10 Perennial Herbs For Hot Summer Climates

Herbs - Hot Summer Climates
Herbs - Hot Summer Climates


10 Perennial Herbs For Hot Summer Climates

Granny Mouse Country House & Spa, with its serene and picturesque location along the Lions River, is known for its beautiful garden setting and its fabulous food, offered in the Bistro and superb Eaves restaurant.

General Manager Sean Granger says that many guests tell them that, on returning home, they feel inspired by the gourmet offering and to begin transforming their own gardens.

“Well, we have plenty of suggestions for combining the two”, smiles Sean. “With these herbs creating beauty and aromas in your garden, you will want to add those fragrances and flavours to your meals”.

1. Sweet basil does best with morning sun and afternoon shade.

Grow in fertile, well-composted soil that drains well. For lush leaves water regularly and feed with a liquid feed once a month. Pinch off the white flower heads to prevent plants going to seed. Purple basil and cinnamon basil are also delicious in salad.

2. Dill grows 1m high and needs full sun and well-composted soil.

Don’t plant it with fennel or tomatoes. The fresh leaves are more flavourful than dried. It attracts beneficial insects.

3. Parsley grows best in fertile soil in sun or semi-shade.

It requires consistently moist (but not waterlogged) soil and should be fertilised once a month as it is a heavy feeder. The tastiest leaves are produced in the first growing season, so regard it as an annual and replace every season.

4. Mint is available in a number of flavourful varieties.

Plants spread quickly and grow in sun or semi-shade. They like plenty of water, but well-drained soil. For bushy, healthy plants cut back regularly. Check their spread as they can be invasive.

5. Origanum is a low-growing, frost-hardy evergreen herb.

It does well in full sun, in well-composted soil that drains well. For variety, plant spreading or upright golden origanum and cream-and-green ‘Country Cream’. All varieties are equally flavourful.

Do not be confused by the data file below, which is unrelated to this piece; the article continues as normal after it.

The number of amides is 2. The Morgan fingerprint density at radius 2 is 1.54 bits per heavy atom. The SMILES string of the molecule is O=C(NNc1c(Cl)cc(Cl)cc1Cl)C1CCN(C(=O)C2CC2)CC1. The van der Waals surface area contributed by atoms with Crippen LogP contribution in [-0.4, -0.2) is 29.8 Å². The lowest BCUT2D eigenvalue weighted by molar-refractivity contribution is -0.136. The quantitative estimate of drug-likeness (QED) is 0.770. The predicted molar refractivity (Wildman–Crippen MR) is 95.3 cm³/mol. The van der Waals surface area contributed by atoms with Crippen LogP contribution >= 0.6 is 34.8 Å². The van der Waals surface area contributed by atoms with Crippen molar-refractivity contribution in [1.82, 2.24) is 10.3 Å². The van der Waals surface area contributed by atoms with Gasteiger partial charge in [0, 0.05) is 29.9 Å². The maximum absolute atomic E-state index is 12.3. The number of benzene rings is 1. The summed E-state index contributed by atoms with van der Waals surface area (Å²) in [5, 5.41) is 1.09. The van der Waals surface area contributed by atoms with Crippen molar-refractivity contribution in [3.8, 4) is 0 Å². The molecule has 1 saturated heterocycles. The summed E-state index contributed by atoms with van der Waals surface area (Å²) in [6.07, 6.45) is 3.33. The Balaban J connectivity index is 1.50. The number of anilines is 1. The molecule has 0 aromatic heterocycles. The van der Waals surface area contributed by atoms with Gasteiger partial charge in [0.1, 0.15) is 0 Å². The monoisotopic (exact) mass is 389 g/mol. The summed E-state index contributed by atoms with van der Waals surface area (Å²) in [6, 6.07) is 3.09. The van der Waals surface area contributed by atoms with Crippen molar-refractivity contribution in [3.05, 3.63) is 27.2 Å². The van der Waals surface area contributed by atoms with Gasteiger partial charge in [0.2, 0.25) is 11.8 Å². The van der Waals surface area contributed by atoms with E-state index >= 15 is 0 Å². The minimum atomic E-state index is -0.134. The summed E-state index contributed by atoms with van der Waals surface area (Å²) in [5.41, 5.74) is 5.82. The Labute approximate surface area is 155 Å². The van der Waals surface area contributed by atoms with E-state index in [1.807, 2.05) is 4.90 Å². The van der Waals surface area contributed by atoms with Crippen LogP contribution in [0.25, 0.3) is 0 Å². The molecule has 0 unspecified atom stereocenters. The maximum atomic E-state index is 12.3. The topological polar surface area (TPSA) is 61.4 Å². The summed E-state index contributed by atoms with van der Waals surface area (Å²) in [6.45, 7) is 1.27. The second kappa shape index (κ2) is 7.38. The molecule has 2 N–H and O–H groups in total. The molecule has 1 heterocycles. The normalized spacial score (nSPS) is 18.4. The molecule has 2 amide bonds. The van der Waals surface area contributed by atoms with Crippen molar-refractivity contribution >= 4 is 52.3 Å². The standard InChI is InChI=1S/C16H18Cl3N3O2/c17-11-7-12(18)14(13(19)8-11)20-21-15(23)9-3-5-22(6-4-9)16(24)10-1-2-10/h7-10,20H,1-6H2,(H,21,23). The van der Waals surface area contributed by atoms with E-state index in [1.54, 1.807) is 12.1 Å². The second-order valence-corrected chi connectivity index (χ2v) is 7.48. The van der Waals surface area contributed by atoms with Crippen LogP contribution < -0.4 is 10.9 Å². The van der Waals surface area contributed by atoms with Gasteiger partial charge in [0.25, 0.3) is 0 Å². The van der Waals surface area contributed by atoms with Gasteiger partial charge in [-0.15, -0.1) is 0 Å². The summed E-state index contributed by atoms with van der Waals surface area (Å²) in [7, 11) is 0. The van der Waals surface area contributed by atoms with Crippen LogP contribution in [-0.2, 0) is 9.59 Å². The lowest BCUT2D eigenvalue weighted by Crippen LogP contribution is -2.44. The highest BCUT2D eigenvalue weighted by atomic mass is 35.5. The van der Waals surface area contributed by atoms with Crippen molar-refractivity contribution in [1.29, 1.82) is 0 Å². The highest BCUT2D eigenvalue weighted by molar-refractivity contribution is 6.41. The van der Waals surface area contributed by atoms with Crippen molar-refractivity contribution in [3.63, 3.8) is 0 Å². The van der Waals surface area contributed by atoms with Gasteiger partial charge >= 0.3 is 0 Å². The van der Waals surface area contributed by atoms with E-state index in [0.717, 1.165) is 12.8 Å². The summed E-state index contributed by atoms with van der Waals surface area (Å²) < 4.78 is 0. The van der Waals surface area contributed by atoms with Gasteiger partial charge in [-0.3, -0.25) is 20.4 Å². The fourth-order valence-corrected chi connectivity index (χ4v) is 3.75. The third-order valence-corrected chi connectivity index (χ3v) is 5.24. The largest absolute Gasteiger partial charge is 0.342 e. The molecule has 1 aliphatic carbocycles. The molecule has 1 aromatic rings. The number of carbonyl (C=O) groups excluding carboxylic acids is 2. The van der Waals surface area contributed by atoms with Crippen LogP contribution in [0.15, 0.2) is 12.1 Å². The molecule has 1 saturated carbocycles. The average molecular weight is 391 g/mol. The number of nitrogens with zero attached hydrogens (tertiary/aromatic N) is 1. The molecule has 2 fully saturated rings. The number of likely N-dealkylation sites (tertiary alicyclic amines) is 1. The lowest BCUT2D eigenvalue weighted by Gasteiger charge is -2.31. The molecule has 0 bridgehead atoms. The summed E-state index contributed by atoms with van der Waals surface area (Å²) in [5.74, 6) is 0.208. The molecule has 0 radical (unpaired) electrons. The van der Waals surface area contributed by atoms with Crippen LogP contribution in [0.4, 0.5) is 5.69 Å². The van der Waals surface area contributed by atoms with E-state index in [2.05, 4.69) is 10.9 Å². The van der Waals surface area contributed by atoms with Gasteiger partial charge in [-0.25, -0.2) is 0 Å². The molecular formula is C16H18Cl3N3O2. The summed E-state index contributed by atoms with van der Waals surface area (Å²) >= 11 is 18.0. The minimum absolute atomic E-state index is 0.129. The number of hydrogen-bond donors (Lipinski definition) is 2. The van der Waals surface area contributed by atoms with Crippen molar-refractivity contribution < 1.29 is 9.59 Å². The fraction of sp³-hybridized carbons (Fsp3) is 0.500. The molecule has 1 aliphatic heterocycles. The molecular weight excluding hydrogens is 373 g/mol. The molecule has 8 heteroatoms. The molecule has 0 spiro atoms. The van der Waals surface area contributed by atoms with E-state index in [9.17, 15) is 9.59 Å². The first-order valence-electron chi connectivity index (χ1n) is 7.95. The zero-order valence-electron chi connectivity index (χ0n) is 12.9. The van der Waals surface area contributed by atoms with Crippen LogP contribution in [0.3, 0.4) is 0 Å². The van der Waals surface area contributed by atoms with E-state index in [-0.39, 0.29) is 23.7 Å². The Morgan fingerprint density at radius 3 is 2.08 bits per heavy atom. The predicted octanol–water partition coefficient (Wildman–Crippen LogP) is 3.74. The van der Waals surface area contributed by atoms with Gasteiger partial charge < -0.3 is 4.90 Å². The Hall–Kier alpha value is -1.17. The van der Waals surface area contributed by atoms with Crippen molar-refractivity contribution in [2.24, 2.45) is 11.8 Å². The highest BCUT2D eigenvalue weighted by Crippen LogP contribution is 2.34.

6. Thyme or lemon thyme

Is a hardy, bushy little perennial that grows in full sun, in ordinary garden soil. Regular picking keeps plants bushy and prevents them from getting woody. Also grow French thyme for culinary use.

7. Rosemary

Is one of the best heat tolerant herbs and thrives in hot, dry conditions. It has needle-like leaves and a woody stem. It can be propagated from seeds or cuttings, and it can grow quite tall if left to its own devices.

8. Chives

Are clump-forming perennials that grow to a height of 50cm, with deep green, onion-like leaves and heads of mauve-pink flowers in summer. Chives grow easily in any soil, in full sun or partial shade and need regular watering.

9. Rocket

Is probably the easiest herb to grow from seed. Kirchhoffs has two types available in seed packets: wild rocket (Diplotaxis tenuifolia) and garden rocket (Eruca sativa). Both rocket varieties like rich, well-composted, friable soil and plenty of water. Sow directly or into containers, in full sun or semi shade. Wild rocket, with edible yellow flowers, has a stronger flavour than normal rocket. It can be sown all year round in mild climates and is slower growing than garden rocket, with a garden height of 20cm. Garden rocket can grow up to 60cm.It does better as a cool-season crop because the flavour of the leaves gets stronger as summer progresses and if it flowers. Rather remove flowering stems. For a longer harvest, sow a small quantity at a time, and then succession sow every 2 – 3 weeks. Water regularly and feed weekly. Harvest constantly and cut down 2 – 3 times during the season.

10.  An evergreen, lemongrass

Is very easy to grow, needing rich, well-draining soil and a moderate amount of water. Plant in full sun or morning sun with afternoon shade, and feed at the beginning of spring for optimal growth. This grass comes from the tropics and is not cut out for frost. It will most likely die back over winter but should sprout once again in spring. Plants should be cut back in spring to encourage new growth. The best news? It’s almost impossible to kill in the garden! Lemongrass is seldom affected by pests or diseases, but fungal diseases can be a problem during long rainy spells. The easiest cure for this is to cut the leaves right back and dispose of the affected matter. In the garden, you can use the cut leaves as an insect-repelling mulch around your ornamentals or other veg. It can be planted with other herbs, especially lemon balm and thyme or mint, and also does well when grown alongside lucerne. If you have a steep bank that needs stabilising, lemongrass could be the answer – it is used for this exact purpose in Asia.

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